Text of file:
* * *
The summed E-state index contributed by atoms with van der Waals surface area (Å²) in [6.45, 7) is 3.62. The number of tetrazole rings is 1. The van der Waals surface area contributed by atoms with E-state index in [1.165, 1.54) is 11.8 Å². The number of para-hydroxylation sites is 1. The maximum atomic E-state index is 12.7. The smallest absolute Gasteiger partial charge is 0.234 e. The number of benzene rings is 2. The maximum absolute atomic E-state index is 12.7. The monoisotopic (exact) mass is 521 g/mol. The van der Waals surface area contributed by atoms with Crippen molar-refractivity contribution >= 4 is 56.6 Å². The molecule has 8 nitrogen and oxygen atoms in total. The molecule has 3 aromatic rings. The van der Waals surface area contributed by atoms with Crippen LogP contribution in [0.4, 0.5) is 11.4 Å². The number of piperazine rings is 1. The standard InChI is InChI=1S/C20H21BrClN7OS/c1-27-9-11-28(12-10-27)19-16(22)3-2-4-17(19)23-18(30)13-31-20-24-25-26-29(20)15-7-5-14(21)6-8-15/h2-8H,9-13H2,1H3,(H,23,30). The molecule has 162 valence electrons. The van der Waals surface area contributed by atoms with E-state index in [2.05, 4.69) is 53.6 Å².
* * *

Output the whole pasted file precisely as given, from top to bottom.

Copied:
The summed E-state index contributed by atoms with van der Waals surface area (Å²) in [6.45, 7) is 3.62. The number of tetrazole rings is 1. The van der Waals surface area contributed by atoms with E-state index in [1.165, 1.54) is 11.8 Å². The number of para-hydroxylation sites is 1. The maximum atomic E-state index is 12.7. The smallest absolute Gasteiger partial charge is 0.234 e. The number of benzene rings is 2. The maximum absolute atomic E-state index is 12.7. The monoisotopic (exact) mass is 521 g/mol. The van der Waals surface area contributed by atoms with Crippen molar-refractivity contribution >= 4 is 56.6 Å². The molecule has 8 nitrogen and oxygen atoms in total. The molecule has 3 aromatic rings. The van der Waals surface area contributed by atoms with Crippen LogP contribution in [0.4, 0.5) is 11.4 Å². The number of piperazine rings is 1. The standard InChI is InChI=1S/C20H21BrClN7OS/c1-27-9-11-28(12-10-27)19-16(22)3-2-4-17(19)23-18(30)13-31-20-24-25-26-29(20)15-7-5-14(21)6-8-15/h2-8H,9-13H2,1H3,(H,23,30). The molecule has 162 valence electrons. The van der Waals surface area contributed by atoms with E-state index in [2.05, 4.69) is 53.6 Å².